Jan 092018
 

LOS ANGELES: Acting US national team coach Dave Sarachan opted for young prospects in calling upon 30 players on Monday for the Americans annual January training camp.

The session is set to open Wednesday at Los Angeles with the culmination of workouts to be a January 28 friendly against Bosnia and Herzegovina at the training camp in Carson, home of Major League Soccer’s Los Angeles Galaxy.

“It’s all about the future and opportunity. We clearly feel that we want to have a look at these players that have the chance to be a part of the National Team for a number of years to come,” Sarachan said.

The US team failed to qualify for this year’s World Cup in Russia and has eight candidates fighting for the presidency of the US Soccer Federation, with Sunil Gulati to be replaced in voting next month. So the Americans have no chance at a World Cup until 2022 in Qatar even as they bid with Mexico and Canada to co-host the 2026 event.

And the camp comes on the same day that reports emerged that one of their top teen prospects, Monterrey midfielder Jonathan Gonzalez, has opted to play for Mexico rather than the US senior-level squad after years on American junior teams.

The most capped player in camp with 37 is Los Angeles Galaxy midfielder Gyasi Zardes followed by New England forward Juan Agudelo with 27 and seattle forward Jordan Morris with 24. “It’s a long journey forward, but this is the first step starting in 2018 for the program and for these players to now get experience at this level,” Sarachan said. US goalkeeper Bill Hamid is the lone Europe-based player on the roster. He will join Danish side Midtjylland following the Bosnia and Herzegovina match.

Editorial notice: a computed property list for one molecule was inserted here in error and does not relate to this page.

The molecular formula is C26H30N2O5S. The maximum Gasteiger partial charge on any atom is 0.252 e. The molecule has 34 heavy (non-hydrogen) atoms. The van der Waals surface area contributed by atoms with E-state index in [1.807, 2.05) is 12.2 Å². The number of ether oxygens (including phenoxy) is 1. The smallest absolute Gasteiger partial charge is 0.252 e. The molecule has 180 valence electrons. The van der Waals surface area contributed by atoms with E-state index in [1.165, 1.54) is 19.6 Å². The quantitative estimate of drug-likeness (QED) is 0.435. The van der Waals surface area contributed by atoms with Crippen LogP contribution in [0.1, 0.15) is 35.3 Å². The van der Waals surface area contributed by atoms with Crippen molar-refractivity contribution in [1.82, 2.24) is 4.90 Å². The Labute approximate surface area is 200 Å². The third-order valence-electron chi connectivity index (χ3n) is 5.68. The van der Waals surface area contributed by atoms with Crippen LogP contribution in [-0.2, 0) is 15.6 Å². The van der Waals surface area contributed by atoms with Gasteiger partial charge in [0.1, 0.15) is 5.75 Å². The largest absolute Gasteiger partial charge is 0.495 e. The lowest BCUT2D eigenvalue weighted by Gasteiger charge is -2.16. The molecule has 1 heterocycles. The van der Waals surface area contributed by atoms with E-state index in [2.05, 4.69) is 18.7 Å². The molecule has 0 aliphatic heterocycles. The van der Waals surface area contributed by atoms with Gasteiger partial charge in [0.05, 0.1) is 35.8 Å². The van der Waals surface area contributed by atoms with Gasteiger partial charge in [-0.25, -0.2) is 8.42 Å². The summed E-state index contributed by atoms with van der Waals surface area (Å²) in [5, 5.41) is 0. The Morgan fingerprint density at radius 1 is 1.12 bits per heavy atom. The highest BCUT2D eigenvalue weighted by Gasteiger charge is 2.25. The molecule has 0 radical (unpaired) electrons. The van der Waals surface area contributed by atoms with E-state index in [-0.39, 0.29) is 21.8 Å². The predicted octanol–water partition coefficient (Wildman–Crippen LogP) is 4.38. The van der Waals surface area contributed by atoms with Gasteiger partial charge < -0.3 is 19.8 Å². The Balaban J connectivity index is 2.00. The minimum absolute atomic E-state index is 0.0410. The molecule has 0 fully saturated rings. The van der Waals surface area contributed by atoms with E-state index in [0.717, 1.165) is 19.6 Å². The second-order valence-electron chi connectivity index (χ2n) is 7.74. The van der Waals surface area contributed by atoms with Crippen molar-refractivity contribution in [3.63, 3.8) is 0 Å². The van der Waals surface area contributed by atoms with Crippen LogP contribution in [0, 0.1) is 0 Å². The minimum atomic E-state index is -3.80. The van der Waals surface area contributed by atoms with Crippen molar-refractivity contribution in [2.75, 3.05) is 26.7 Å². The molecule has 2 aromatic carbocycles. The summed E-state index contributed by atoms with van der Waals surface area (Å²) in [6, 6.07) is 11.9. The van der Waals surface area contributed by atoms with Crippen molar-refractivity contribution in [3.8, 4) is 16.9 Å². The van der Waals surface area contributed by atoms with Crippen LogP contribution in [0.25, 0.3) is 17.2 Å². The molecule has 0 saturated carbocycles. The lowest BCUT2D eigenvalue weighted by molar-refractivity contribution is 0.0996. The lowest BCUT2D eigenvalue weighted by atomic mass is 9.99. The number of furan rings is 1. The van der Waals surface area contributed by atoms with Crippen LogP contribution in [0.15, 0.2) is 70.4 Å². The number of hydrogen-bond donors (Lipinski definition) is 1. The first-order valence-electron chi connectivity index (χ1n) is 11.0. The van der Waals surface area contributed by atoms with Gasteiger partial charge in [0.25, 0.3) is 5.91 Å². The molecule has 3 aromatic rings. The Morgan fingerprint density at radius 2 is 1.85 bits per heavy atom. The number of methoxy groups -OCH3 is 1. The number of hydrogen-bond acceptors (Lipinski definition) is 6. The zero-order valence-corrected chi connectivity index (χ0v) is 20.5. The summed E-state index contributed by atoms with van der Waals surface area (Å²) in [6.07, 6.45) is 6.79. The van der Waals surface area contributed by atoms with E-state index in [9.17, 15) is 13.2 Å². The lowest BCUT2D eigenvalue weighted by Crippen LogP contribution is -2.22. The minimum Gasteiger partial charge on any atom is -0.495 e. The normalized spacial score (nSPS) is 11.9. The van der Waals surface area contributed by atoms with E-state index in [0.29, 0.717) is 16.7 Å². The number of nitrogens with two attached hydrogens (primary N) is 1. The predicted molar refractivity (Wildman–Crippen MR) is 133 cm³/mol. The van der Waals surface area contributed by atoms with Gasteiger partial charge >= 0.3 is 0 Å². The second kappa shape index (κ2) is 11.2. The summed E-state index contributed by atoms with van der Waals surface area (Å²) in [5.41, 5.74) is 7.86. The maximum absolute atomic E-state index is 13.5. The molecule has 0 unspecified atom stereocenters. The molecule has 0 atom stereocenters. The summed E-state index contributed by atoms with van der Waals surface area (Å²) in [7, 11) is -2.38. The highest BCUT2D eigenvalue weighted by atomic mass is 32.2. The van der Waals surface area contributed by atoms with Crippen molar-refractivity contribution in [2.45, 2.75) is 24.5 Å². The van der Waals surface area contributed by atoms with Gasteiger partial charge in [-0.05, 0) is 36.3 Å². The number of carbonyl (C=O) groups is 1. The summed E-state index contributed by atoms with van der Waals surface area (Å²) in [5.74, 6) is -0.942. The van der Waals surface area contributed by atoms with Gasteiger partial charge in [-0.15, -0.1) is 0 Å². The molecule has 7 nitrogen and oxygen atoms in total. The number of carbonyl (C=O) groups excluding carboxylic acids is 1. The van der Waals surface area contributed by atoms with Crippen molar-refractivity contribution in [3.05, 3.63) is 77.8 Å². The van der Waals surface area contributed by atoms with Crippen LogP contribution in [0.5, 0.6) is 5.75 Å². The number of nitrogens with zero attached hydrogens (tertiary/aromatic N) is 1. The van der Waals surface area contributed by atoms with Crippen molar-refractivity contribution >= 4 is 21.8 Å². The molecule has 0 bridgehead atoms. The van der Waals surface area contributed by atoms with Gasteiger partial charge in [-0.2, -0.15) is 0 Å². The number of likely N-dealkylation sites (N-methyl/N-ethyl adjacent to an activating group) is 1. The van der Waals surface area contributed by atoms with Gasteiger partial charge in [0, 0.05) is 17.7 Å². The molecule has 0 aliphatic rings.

Gonzalez selects Mexico over USA: Jonathan Gonzalez, a teen midfielder for Mexican side Monterrey, has opted to play international football for Mexico over the United States, according to reports Monday. Univision and ESPN, citing unnamed sources, reported that Gonzalez will represent El Tri after playing for the United States at youth level. That decision must receive final approval from authorities but the 18-year-old, born to Mexican parents in suburban San Francisco, has made his choice. Gonzalez’s performances for Monterrey led to him being named in the Mexican League’s Best 11.

FIFA rules allow a player to make a one-time nationality change if they have not played for a senior national team in a competitive match.If paperwork is completed in time, Gonzalez could make his debut for Mexico on January 31 when they play Bosnia and Herzegovina.

Mexican coach Juan Carlos Osorio spoke to Gonzalez by telephone and a Mexican official visited Gonzalez during the off-season while the player was reportedly unhappy at not receiving an explanation after being left out of the US squad for a November friendly in Portugal.The Mexicans are preparing for the World Cup in Russia in June, while the Americans failed to qualify.

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